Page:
Virchows Archiv A

, Volume 407, Issue 3, pp 309–322 | Cite as

The significance of giant cells in human testicular seminomas

A clinico-pathological study
  • A. R. von Hochstetter
  • Chr Sigg
  • P. Saremaslani
  • Chr Hedinger
Article

Summary

In order to study the nature and significance of various giant cells encountered in seminomatous tumors of the testis, we reviewed the morphology of 243 consecutive pure seminomas and 107 combined (mixed) tumors, as well as the long term clinical follow-up in 26 patients. Giant cells were grouped into histocytic or neoplastic ones and the latter subtyped according to morphologic and immunocytochemical characteristics. Neoplastic giant cells were found in 34.6% of all pure seminomas and in 11.2% of all combined tumors, i.e. twice as often as histocytic giant cells in either tumor group. The various types of neoplastic giant cells were found alone or in combinations with other types. Giant cells capable of elaborating B-HCG were seen in 19.3 % of all pure seminomas and in 9.3% of seminomatous components of combined tumors. These incidences argue strongly against a trophoblastic element infiltrating a seminoma from a concomitant occult choriocarcinomatous focus. Large mononuclear giant cells, seen in spermatocytic seminomas, were observed in 15.6% of all pure seminomas, particularly in combination with B-HCG producing giant cells. Another type, characterized by marginated nuclei and eosinophilic cytoplasm were invariably part of a mononuclear cell population of similar features and encountered focally in 9.1% of all pure seminomas.

Clinical follow-up, particularly in cases with B-HCG positive giant cells, revealed that treatment as for conventional seminomas at an early stage at least is followed by an excellent course.

Key words

Seminoma Giant cells Syncytiotrophoblastic giant cell B-HCG 

Preview

Unable to display preview. Download preview PDF.

Unable to display preview. Download preview PDF.

References

  1. Albertini Avon (1943) Zur Histogenese der Seminome. Schweiz Med Wschr 73:1091–1092Google Scholar
  2. Chevassu M (1906) Tumeurs du testicule. Thèse Faculté de Médecine de ParisGoogle Scholar
  3. Dixon FJ, Moore RA (1953) Testicular tumors. A clinicopathological study. Cancer 6:427–454Google Scholar
  4. Friedman M, Pearlman AW (1970) “Seminoma with trophocarcinoma”. A clinical variant of seminoma. Cancer 26:46–64Google Scholar
  5. Hedinger Chr, von Hochstetter AR, Egloff B (1979) Seminoma with syncytiotrophoblastic giant cells. A special form of seminoma. Virchows Arch [Pathol Anat] 383:59–67Google Scholar
  6. Hedinger Chr (1981) Atypical germ cells and germ cell tumors. Fortschr Androl 7:94–100Google Scholar
  7. Hobson BM (1965) The excretion of chorionic gonadotrophin by men with testicular tumours. Acta Endocrinol (Copenh) 49:337–348Google Scholar
  8. Hochstetter AR von, Hedinger Chr E (1982) The differential diagnosis of testicular germ cell tumors in theory and practice. A critical analysis of two major systems of classification and review of 389 cases. Virchows Arch [Pathol Anat] 396:247–277Google Scholar
  9. Javadpour N, McIntire KR, Waldmann TA (1978b) Human chorionic gonadotropin (HCG) and alpha-fetoprotein (AFP) in sera and tumor cells of patients with testicular seminoma. A prospective study. Cancer 42:2768–2772Google Scholar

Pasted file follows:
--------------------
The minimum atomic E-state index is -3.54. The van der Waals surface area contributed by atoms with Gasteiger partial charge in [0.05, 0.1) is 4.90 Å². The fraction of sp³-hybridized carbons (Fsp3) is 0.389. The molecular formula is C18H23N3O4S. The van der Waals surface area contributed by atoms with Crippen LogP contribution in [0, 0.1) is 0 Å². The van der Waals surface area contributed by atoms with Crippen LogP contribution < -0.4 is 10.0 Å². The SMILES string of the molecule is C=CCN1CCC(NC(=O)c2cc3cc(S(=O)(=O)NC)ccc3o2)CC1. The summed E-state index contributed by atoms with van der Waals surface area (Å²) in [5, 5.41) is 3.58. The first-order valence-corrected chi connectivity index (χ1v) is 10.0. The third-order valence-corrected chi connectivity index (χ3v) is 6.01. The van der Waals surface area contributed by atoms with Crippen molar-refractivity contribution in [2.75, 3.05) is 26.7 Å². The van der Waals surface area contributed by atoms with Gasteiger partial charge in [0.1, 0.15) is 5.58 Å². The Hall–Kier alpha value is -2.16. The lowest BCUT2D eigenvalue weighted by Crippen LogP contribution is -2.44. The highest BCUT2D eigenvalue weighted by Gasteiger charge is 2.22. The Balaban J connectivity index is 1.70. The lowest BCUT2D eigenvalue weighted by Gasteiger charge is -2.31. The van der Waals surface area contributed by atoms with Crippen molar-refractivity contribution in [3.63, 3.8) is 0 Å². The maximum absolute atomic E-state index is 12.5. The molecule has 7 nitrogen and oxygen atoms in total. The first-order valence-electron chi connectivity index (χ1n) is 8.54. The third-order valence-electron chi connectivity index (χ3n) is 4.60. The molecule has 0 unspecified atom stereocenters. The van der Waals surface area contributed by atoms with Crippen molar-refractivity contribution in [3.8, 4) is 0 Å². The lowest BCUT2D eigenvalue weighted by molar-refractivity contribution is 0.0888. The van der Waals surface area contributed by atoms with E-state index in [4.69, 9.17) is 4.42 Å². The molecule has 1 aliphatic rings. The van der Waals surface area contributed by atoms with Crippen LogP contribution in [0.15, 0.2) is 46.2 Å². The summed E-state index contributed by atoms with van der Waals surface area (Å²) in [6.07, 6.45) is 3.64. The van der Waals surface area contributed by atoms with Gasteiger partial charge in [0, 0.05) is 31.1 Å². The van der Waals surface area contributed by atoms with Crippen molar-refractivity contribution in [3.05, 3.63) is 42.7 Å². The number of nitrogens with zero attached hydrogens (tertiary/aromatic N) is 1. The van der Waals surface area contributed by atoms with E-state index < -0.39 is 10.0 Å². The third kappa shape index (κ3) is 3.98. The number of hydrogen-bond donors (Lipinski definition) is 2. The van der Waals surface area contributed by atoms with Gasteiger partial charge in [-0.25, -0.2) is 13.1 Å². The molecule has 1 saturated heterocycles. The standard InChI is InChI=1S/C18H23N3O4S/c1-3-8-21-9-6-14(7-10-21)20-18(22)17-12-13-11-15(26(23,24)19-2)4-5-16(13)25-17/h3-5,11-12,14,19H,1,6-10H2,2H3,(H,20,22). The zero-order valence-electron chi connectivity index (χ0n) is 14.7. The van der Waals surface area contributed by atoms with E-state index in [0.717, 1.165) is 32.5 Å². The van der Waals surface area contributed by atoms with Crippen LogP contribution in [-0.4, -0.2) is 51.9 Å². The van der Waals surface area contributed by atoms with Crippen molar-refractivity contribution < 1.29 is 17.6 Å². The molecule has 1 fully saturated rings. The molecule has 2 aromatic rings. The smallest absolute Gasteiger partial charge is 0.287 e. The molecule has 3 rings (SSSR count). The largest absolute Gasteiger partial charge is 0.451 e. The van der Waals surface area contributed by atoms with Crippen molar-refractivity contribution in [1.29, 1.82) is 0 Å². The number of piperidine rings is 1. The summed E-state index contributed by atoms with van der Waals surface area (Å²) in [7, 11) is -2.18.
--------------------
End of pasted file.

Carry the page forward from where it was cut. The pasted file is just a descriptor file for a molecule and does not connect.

10. Kurman RJ, Scardino PT, Mclntire KR, Waldmann TA, Javadpour N (1977) Cellular localization of alpha-fetoprotein and human chorionic gonadotropin in germ cell tumors of the testis using an indirect immunoperoxidase technique. A new approach to classification utilizing tumor markers: Cancer 40:2136–2151Google Scholar
  11. Lange PH, Nochomovitz LE, Rosai J, Fraley EE, Kennedy BJ, Bosl G, Brisbane J, Catalona WJ, Cochran JS, Comisarow RH, Cummings KB, DeKernion JB, Einhorn LH, Hakala TR, Jewett M, Moore MR, Scardino PT, Streitz JM (1980) Serum alpha-feto-protein and human chorionic gonadotropin in patients with seminoma. J Urol 124:472–478Google Scholar
  12. Maier JG, Sulak MH (1973) Radiation therapy in malignant testis tumors. Part II: Carcinoma. Cancer 32:1217–1226Google Scholar
  13. Mauch P, Weichselbaum R, Botnick L (1979) The significance of positive chorionic gonadotropins in apparently pure seminoma of the testis. Int J Radiat Oncol Biol Phys 5:887–889Google Scholar
  14. Morgan DAL, Caillaud JM, Bellet D, Eschwege F (1982) Gonadotrophin-producing seminoma: A distinct category of germ cell neoplasm. Clin Radiol 33:149–153Google Scholar
  15. Mostofi FK, Price EB jr (1973) Tumors of the male genital system. Atlas of Tumor Pathology, 2nd series fasc. 8. Armed Forces Institute of Pathology, WashingtonGoogle Scholar
  16. Sigg Chr, Hedinger Chr (1983) The frequency and morphology of “giant spermatogonia” in human testis. Virchows Arch [Cell Pathol] 44:115–134Google Scholar
  17. Sternberger LA, Hardy Ph jr, Cuculis JJ, Meyer HG (1970) The unlabeled antibody enzyme method of immunohistochemistry. Preparation and properties of soluble antigen-antibody complex (horseradish peroxidase-antihorseradish peroxidase) and its use in identification of spirochetes. J Histochem Cytochem 18:315–333Google Scholar
  18. Thackray AC, Crane WAJ (1976) Seminoma. In: Pugh RCB (ed) Pathology of the testis. Blackwell Scientific Publications, Oxford, London, Edinburgh, Melbourne, pp 164-198Google Scholar
  19. Werf-Messing B van der (1971) Spread of testicular tumours. Clin Radiol 22:125–132Google Scholar
  20. Wilson JM, Woodhead DM (1972) Prognostic and therapeutic implications of urinary gonadotropin levels in the managment of testicular neoplasia. J Urol 108:754–756Google Scholar

Copyright information

© Springer-Verlag 1985

Authors and Affiliations

  • A. R. von Hochstetter
    • 1
  • Chr Sigg
    • 1
  • P. Saremaslani
    • 1
  • Chr Hedinger
    • 1
  1. 1.Institut für Pathologie der Universität ZürichZürichSwitzerland

Personalised recommendations